SFTP is basically FTP over SSH. FileZilla and all modern FTP clients support it. Most, if not all, distributions of Linux support it so you don’t have to go through the tedious task of installing vsftpd and configuring TLS anymore. All you need to do is configure the file /etc/ssh/sshd_config. Give it a try!

https://devanswers.co/configure-sftp-web-server-document-root/

Thank you for your suggestion to try sftp. After a couple attempts to install with some failures in route, I decided to go back and try vsftpd.
Where before I was able to connect using your tutorial, I cannot connect now. I get the following error
Command: USER ftpuser
Response: 331 Please specify the password.
Command: PASS ******
Error: GnuTLS error -15 in gnutls_record_recv: An unexpected TLS packet was received.
Error: Could not read from socket: ECONNABORTED – Connection aborted
Error: Could not connect to server.
Before, I didn’t configure the security at Step 7, so I’m wondering if there is something going on there (I remarked out this section to see if anything changed and it did not) Also, I changed my folder structure in Linux to put my vhosts under
/var/www/html/web1/public_html
/var/www/html/web2/public_html
I set /var/www as my root folder by entering the command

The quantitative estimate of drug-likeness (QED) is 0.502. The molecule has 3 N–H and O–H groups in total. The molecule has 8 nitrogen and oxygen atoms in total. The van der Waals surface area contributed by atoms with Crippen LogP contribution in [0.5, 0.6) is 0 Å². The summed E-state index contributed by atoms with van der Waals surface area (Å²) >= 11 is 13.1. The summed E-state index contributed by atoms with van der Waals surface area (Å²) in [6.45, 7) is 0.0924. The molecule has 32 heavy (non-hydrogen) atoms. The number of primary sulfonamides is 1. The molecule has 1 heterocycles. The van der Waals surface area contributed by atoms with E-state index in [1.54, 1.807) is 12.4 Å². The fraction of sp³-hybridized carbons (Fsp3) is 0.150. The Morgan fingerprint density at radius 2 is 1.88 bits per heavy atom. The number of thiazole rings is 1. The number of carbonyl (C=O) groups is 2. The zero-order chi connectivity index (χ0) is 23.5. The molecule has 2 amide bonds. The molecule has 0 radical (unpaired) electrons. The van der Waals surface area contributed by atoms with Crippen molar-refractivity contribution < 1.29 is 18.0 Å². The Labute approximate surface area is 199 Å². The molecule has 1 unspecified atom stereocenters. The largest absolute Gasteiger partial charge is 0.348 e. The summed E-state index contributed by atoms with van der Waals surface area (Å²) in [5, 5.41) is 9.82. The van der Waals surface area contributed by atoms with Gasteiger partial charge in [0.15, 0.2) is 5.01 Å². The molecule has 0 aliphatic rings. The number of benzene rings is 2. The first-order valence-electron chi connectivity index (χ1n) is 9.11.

sudo chown ftpuser:ftpuser /var/www/html
Is it OK that the ownership of the /var/www now belongs to ftpuser, BUT ownership of the html directory and sub-directories are now assigned to the root user? I would have thought that ownership would be recursive down into all the directories.
This demonstrates my lack of knowledge with Linux (I want to learn the best I can), so please throw me a bone if willing, lol.

Thank you very much.

Usually you get that error if there’s a permissions problem.

/var/www/ should be the home folder of ftpuser (probably already done)

sudo usermod -d /var/www ftpuser    

I think /var/www owner should be root.

sudo chown root:root /var/www

/var/www/html and all contents should be owned by ftpuser. Run this command recursively to set ownership for all contents:

sudo chown -R ftpuser:ftpuser /var/www/html    

Then see if you can connect again.

Status: Resolving address of example.com Status: Connecting to 13.127.76.245:21… Status: Connection established, waiting for welcome message… Response: 220 (vsFTPd 3.0.3) Command: AUTH TLS Error: Could not connect to server How can i solve this problem..?

And i had this error:

Jun 25 12:13:14 jacob vsftpd[29514]: pam_unix(vsftpd:auth): check pass; user unknown